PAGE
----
Location: Plant, Soil and Nutrition Research
2012 Annual Report
1. Enhance our knowledge of plant genome structure, organization and evolution through computational and experimental approaches. 2. Develop and implement standards for plant genome databases. This includes development of vocabulary, methods, database structures and visualization software to facilitate data integration and interoperability.
Aim 2: We expanded existing efforts to characterize gene networks, targeting networks in root and floral architecture and response to abiotic stress. The miRNA- arabidopsis gene root network efforts were extended through the addition of promoter screens and the incorporation of Y2H data. In maize ~15 high-confidence candidate genes were identified as determinacy factors of developmental networks controlling inflorescence architecture, through differential mutant profiles. We refined previous workflows for core promoter motifs and applied this to 8 eukaryote genomes and have begun work to characterize cis regulatory motifs (CRMs) combinations in co-expression networks. Using three maize inbred Zea mays lines that showed different tolerance to waterlogging, 5 miRNAs families were identified and are likely key regulators under short-term waterlogging and participate in signal transduction at the early stage of hypoxia conditions. Our previous work in sorghum reported in last year’s report was published this year.
Aim 3: This aim actively contributes to the scientific leadership, development, and community outreach for three collaborative infrastructure projects: Gramene/Ensembl (NSF, EBI), iPlant (NSF), and Systems Biology Knowledge Base (DOE) and contributes US-EC taskforce on Plant Biotechnology. The iPlant collaborative provides an infrastructure for hosting data; access to high performance computes from the command line or a graphical user interface called the Discovery Environment (DE); virtual hosting (Atmosphere) similar to the Amazon cloud; and community standards. More recent work has focused on evaluating de novo assembly tools to support plant genome assembly, expression profiling and genotyping services, and the development of the Taxon Name Resolution Service (TRNS). The KBase project award was made in summer 2011. The project is developing infrastructure to support modeling development for plants, microbes and meta-communities with a focus on DOE objectives.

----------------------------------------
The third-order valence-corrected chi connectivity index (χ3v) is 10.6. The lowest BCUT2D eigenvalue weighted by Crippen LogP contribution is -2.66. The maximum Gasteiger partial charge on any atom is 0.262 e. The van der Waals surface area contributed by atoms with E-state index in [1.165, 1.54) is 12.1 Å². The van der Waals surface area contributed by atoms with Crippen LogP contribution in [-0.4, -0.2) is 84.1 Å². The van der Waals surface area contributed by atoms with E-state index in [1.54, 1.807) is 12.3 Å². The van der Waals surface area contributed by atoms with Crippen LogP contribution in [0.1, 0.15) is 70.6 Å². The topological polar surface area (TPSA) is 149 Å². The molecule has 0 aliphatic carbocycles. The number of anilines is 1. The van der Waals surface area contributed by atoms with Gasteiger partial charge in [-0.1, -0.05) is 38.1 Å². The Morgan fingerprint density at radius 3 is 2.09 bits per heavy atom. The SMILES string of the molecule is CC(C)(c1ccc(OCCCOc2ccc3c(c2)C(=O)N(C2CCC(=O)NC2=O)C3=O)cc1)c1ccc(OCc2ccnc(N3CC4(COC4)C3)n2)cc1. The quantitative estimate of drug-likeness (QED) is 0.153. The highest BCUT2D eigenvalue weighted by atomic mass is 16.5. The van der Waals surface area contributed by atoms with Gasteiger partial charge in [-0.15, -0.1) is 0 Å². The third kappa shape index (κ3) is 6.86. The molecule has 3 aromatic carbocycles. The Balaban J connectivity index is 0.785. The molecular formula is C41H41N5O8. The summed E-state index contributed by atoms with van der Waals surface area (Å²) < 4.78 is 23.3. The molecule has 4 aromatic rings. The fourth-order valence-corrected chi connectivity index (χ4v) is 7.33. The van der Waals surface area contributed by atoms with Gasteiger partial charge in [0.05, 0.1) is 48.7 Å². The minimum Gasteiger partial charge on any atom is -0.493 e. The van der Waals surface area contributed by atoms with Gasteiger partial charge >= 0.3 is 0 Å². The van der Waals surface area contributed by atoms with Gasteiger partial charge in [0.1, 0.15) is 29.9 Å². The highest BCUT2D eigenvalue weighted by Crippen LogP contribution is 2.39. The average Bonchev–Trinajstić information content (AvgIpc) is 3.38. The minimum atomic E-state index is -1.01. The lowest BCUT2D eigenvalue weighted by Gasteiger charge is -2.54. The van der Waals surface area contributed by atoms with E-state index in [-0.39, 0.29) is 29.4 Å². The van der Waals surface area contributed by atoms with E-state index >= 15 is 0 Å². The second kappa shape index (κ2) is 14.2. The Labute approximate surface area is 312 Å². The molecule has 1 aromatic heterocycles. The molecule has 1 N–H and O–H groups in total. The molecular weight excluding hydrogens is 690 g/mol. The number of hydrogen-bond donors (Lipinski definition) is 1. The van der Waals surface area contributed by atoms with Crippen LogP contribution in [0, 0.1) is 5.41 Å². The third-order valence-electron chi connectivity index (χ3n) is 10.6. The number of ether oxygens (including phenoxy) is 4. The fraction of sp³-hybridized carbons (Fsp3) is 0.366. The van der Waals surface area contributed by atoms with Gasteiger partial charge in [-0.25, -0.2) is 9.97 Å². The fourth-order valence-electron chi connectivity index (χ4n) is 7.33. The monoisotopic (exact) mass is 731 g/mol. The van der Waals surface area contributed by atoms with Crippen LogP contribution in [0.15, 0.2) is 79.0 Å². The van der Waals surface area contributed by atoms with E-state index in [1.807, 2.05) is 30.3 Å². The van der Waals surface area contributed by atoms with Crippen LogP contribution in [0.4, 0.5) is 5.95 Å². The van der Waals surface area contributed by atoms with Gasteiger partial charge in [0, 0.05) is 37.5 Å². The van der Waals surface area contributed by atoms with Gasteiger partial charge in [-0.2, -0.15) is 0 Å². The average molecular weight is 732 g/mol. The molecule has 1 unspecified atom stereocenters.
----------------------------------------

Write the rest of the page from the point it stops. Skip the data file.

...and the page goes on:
This work was done in collaboration with USDA ARS scientists at several locations, as well as public- and private-sector scientists at Cold Spring Harbor Laboratory, Texas A&M, UC Davis, European Bioinformatics Institute and and Pioneer/Dupont.
This work was done in collaboration with scientist at National Key Lab. of Crop Genetic Improvement Huazhong Agricultural University, Wuhan.
Ware, D., Thannhauser, T.W., White, R.A., Giovannoni, J.J. 2012. The tomato genome sequence provides insight into fleshy fruit evolution. Nature. 485:635-641. DOI: 10.1038/nature11119.
Liu, Z., Kumari, S., Zhang, L., Zheng, Y., Ware, D. 2012. Characterization of miRNAs in response to short-term waterlogging in three inbred lines of Zea mays. PLoS One. 7(6):e39786.
Dugas, D.V., Monaco, M.K., Olsen, A., Klein, R.R., Kumari, S., Ware, D., Klein, P.E. 2011. Functional annotation of the transcriptome of Sorghum bicolor in response to osmotic stress and abscisic acid. Biomed Central (BMC) Genomics. 12:Article 514.
Matija, D., Ruxandra Carvunis, A., Charloteaux, B., Galli, M., Pevzner, S.J., Tasan, M., Stein, J., Spooner, W., Ware, D., Braun, P., Ecker, J.R., Hill, D.E., Roth, F.P., Vidal, M. 2011. Evidence for network evolution in an arabidopsis interactome map. Science. 333(6042):601-607.